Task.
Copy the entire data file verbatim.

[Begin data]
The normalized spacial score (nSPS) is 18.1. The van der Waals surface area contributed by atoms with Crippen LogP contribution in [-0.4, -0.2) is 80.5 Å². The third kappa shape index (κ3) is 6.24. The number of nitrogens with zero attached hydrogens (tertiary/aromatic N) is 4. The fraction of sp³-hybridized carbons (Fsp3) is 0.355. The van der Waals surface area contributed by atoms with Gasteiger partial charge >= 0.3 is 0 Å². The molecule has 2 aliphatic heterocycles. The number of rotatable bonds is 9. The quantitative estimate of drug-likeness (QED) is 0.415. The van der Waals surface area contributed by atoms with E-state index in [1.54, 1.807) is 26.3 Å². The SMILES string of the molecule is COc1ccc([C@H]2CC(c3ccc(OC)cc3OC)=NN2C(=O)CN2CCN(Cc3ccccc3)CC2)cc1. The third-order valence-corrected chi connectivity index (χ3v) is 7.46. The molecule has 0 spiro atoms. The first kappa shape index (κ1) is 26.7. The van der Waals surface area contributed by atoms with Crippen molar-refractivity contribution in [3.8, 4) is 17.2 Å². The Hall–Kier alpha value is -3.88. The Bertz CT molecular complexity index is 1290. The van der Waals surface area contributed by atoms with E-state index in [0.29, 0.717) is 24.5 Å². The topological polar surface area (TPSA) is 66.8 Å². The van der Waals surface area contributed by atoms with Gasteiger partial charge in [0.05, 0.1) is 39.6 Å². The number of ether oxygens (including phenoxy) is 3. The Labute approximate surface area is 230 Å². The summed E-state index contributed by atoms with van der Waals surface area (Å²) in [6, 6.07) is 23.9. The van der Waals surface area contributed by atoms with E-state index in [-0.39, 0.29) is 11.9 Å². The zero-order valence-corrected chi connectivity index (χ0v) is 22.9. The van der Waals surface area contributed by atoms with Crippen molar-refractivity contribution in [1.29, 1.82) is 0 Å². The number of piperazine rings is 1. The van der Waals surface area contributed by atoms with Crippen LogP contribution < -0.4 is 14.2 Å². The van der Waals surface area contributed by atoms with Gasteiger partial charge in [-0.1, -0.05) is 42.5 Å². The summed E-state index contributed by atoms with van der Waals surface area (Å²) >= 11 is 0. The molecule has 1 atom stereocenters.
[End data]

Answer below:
The normalized spacial score (nSPS) is 18.1. The van der Waals surface area contributed by atoms with Crippen LogP contribution in [-0.4, -0.2) is 80.5 Å². The third kappa shape index (κ3) is 6.24. The number of nitrogens with zero attached hydrogens (tertiary/aromatic N) is 4. The fraction of sp³-hybridized carbons (Fsp3) is 0.355. The van der Waals surface area contributed by atoms with Gasteiger partial charge >= 0.3 is 0 Å². The molecule has 2 aliphatic heterocycles. The number of rotatable bonds is 9. The quantitative estimate of drug-likeness (QED) is 0.415. The van der Waals surface area contributed by atoms with E-state index in [1.54, 1.807) is 26.3 Å². The SMILES string of the molecule is COc1ccc([C@H]2CC(c3ccc(OC)cc3OC)=NN2C(=O)CN2CCN(Cc3ccccc3)CC2)cc1. The third-order valence-corrected chi connectivity index (χ3v) is 7.46. The molecule has 0 spiro atoms. The first kappa shape index (κ1) is 26.7. The van der Waals surface area contributed by atoms with Crippen molar-refractivity contribution in [3.8, 4) is 17.2 Å². The Hall–Kier alpha value is -3.88. The Bertz CT molecular complexity index is 1290. The van der Waals surface area contributed by atoms with E-state index in [0.29, 0.717) is 24.5 Å². The topological polar surface area (TPSA) is 66.8 Å². The van der Waals surface area contributed by atoms with Gasteiger partial charge in [0.05, 0.1) is 39.6 Å². The number of ether oxygens (including phenoxy) is 3. The Labute approximate surface area is 230 Å². The summed E-state index contributed by atoms with van der Waals surface area (Å²) in [6, 6.07) is 23.9. The van der Waals surface area contributed by atoms with E-state index in [-0.39, 0.29) is 11.9 Å². The zero-order valence-corrected chi connectivity index (χ0v) is 22.9. The van der Waals surface area contributed by atoms with Crippen molar-refractivity contribution in [1.29, 1.82) is 0 Å². The number of piperazine rings is 1. The van der Waals surface area contributed by atoms with Crippen LogP contribution < -0.4 is 14.2 Å². The van der Waals surface area contributed by atoms with Gasteiger partial charge in [-0.1, -0.05) is 42.5 Å². The summed E-state index contributed by atoms with van der Waals surface area (Å²) >= 11 is 0. The molecule has 1 atom stereocenters.